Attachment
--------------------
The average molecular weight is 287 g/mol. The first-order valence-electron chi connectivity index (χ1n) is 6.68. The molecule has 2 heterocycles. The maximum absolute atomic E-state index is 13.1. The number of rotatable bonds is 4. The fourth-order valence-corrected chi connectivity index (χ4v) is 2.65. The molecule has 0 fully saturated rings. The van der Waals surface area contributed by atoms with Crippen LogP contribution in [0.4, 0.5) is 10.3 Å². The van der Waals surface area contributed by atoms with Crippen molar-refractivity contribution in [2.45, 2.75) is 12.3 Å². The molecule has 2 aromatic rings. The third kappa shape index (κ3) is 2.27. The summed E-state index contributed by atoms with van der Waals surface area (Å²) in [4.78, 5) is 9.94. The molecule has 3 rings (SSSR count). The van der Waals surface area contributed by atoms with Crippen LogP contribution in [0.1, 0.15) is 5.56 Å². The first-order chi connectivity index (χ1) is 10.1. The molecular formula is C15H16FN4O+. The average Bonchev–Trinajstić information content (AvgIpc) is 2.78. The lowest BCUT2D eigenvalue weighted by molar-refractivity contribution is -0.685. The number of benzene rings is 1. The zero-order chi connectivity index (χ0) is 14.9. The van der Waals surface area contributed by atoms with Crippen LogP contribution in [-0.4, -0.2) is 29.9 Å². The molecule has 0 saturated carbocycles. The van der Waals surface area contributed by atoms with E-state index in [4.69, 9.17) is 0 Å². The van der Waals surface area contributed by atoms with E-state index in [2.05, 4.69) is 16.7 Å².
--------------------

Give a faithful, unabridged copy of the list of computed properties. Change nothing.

The average molecular weight is 287 g/mol. The first-order valence-electron chi connectivity index (χ1n) is 6.68. The molecule has 2 heterocycles. The maximum absolute atomic E-state index is 13.1. The number of rotatable bonds is 4. The fourth-order valence-corrected chi connectivity index (χ4v) is 2.65. The molecule has 0 fully saturated rings. The van der Waals surface area contributed by atoms with Crippen LogP contribution in [0.4, 0.5) is 10.3 Å². The van der Waals surface area contributed by atoms with Crippen molar-refractivity contribution in [2.45, 2.75) is 12.3 Å². The molecule has 2 aromatic rings. The third kappa shape index (κ3) is 2.27. The summed E-state index contributed by atoms with van der Waals surface area (Å²) in [4.78, 5) is 9.94. The molecule has 3 rings (SSSR count). The van der Waals surface area contributed by atoms with Crippen LogP contribution in [0.1, 0.15) is 5.56 Å². The first-order chi connectivity index (χ1) is 10.1. The molecular formula is C15H16FN4O+. The average Bonchev–Trinajstić information content (AvgIpc) is 2.78. The lowest BCUT2D eigenvalue weighted by molar-refractivity contribution is -0.685. The number of benzene rings is 1. The zero-order chi connectivity index (χ0) is 14.9. The van der Waals surface area contributed by atoms with Crippen LogP contribution in [-0.4, -0.2) is 29.9 Å². The molecule has 0 saturated carbocycles. The van der Waals surface area contributed by atoms with E-state index in [4.69, 9.17) is 0 Å². The van der Waals surface area contributed by atoms with E-state index in [2.05, 4.69) is 16.7 Å².